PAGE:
Last winter Cabo introduced its newest boat, the 44 HTX, a hardtop express fishboat. In most ways she is a typical Cabo, but there is one word that stands out to best describe her – big. That bigness starts with her 18’6” max beam which falls forward in the interior accommodations and bow flair. At 43,200 lbs. displacement (light) she is a good compromise between a light open express and heavy battlewagon – and there is nothing quite like her on the market.
|Length Overall||47' 7'' /|
Currently no test numbers
2 x 715-hp Cummins QSM 11
2 x 800-hp MAN R6
2 x 1015-hp Caterpillar C18
2 x 1150-hp Caterpillar C18
Michael Peters Design
One of the hottest powerboat designers these days is Michael Peters and he has designed the new Cabo 44 HTX, as well as all of the rest of the Cabo line. He designs boats in several other categories as well and we admire his sense of American ergonomics, his practical approach of functionality, and his good sea-keeping design features. The style of the new 44 melds in with the Cabo family, which carefully combines traditional lines with those more modern.
The Peters design firm is not a one-trick pony and its wide-ranging experience in other types of boats has held it in good stead with the new 44, in our opinion.
Peters has taken the best lines of the Rybovich brothers, the practicality of Jack Hargrave, and some of the cleverness of Tom Fexas, mixed all of that together with empirical evidence gathered in the test tank, and has designed a line of boats that are good performers and fishy as they come.
A Man-Sized Boat
As we said, this boat is big, roomy 44-footer and anglers or yachtsmen who want a rugged offshore boat that is man-sized should be pleased at what they find here. The bridge deck has three individual Stidd seats so the captain and crew can all be riding forward, and get in and out of the seats without bothering each other. There is 5’5” headroom in the engine room, reversing a trend among some brands to make the superstructure lower (therefore sleeker) and take it out of the engine room headroom. The master cabin is in the bow and it is largest we have seen in this size and type of boat, with good access on the sides of the bed, good room at the foot, and a large hanging locker.
Peters’ has created a large, open salon below with the galley along the aft bulkhead and an L-shaped settee to port. The 16’6” beam pays off in a salon where grown men can actually pass each other without going belly to belly, and there is also room for a guest cabin to starboard. This bunk room is ideal for crew or guests. All we need now is an option for twins in the bow.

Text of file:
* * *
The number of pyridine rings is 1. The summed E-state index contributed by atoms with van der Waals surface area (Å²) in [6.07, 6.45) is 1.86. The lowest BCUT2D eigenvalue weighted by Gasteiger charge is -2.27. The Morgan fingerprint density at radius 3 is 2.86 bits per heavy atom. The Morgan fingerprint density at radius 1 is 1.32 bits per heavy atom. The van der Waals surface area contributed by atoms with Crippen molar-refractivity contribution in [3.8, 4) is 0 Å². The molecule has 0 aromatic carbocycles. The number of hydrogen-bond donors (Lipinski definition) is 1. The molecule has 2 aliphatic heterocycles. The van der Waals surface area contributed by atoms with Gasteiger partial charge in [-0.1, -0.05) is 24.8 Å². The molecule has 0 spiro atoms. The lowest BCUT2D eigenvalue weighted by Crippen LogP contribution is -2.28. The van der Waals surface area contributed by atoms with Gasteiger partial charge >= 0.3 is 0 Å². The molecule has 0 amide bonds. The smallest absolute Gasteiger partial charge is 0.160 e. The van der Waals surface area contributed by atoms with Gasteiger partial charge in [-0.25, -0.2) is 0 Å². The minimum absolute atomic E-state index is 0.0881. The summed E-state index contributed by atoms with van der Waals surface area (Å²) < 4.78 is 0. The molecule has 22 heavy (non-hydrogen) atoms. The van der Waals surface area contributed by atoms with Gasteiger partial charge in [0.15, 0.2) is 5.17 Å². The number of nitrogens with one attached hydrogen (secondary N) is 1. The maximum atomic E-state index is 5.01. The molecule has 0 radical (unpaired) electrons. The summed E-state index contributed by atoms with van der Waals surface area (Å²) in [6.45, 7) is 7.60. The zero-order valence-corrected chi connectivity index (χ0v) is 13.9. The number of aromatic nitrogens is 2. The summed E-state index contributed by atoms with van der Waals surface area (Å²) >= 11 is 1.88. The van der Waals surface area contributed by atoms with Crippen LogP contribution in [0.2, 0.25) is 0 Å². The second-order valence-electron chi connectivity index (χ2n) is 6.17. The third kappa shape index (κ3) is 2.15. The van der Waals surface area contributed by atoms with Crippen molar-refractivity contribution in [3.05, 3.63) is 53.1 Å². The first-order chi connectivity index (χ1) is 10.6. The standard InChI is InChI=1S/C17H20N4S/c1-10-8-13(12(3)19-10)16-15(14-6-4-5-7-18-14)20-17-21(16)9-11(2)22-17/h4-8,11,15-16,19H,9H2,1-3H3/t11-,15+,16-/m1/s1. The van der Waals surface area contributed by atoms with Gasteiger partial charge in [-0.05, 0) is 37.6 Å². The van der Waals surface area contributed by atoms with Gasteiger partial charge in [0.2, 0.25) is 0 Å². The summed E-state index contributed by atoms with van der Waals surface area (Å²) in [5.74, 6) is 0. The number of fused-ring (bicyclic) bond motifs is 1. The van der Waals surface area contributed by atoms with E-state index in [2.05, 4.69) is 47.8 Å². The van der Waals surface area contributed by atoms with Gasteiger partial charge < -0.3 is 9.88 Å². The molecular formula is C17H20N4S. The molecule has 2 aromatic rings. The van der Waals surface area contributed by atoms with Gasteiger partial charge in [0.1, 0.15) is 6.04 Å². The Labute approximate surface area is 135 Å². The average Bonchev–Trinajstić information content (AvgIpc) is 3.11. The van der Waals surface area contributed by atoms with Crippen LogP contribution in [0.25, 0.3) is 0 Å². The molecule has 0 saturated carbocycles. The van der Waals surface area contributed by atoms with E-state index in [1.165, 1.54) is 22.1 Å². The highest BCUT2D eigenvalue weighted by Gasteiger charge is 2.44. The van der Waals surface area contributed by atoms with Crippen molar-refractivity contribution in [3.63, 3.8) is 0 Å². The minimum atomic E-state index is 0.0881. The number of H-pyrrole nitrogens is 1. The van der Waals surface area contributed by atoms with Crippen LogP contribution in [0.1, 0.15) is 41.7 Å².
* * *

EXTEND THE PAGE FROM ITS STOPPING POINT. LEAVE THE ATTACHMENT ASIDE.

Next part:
The New 44 Compared to the Old 45
This boat replaces the 45 Cabo that has a beam of 15’8” at the bow flair and displaces 33,000 lbs. The waterline footprint of the new 44 is significantly larger than the old 45 which allows her to carry 10,100 lbs. more in displacement – 33% more! – yet draws only 3”7” instead of the 4’6” of the old 45. This makes the new 44 not only more comfortable offshore because she is heavier, but also a fishing boat that can squeak into skinny water.
C-18 Cats at 1015-hp and 1150-hp are on the option list along with a Man and A CMD diesel. Since the horsepower offerings are about the same as on the old 45, and the boat is 33% heavier, we deduce that the WOT speed of the new 44 will be less than the relatively light 45. Clearly, Cabo has changed its emphasis on speed and redirected it to offshore comfort and better shoal water capability.
At the business end the old 45 was getting a bit dated with its traditional freezer and bait prep center along the forward side – the place where crew and guests often hopped up to sit while trolling. That has been replaced with the au currant mezzanine seating made popular in the battlewagons a few years ago.
There is a fish box in the cockpit deck and in the transom there is a fish box or live well should you choose. Up a step to starboard is a counter, below which is a handy and versatile cutting board over a large sink. There is space in lockers under the step up to the mezzanine seating for all sorts of options. Typically coolers or freezers are put here. We will miss the convenient step up to the side decks that existed on the old 45, but the step up to the mez will suffice for the purpose.
The Engine Room
Access to the engine is under the center mez seat where a ladder leads to the engine room which is under the bridge deck in this conventional inboard-power design. There you’ll be happy to find 5’5” headroom, plenty of room between the engines—and most important, enough room outboard of the engines for a 240-lb. skipper to check on things. Again, the engine room is a place where the extra foot of beam (and maybe even more at the waterline beam) pays off in the new 44 compared to the old 45.
We have come to expect immaculate, orderly, and handy engine room installations from the folks at Cabo, and we were not disappointed. Fuel filters and fluid checks are all possible from between the engines, raw water strainers are forward and also easy to get to. By going across the front of the engines a skipper can get outboard of them.
The Bridge Deck
Up three steps from the cockpit is the bridge deck. There is a large L-shaped lounge seat here, pretty much as on the old 45. So we know owners like it.
What impressed us was the expanse of the helm area with three Stidd seats, one for the skipper and one to port and another to starboard for companions. This is a good design in our opinion because it allows three friends to interact together, all facing forward. Most important, of course, is the fact that there can be three pairs of eyes scanning the water for pots, flotsam, weed lines, rips, birds and other obstacles and other fishy sign.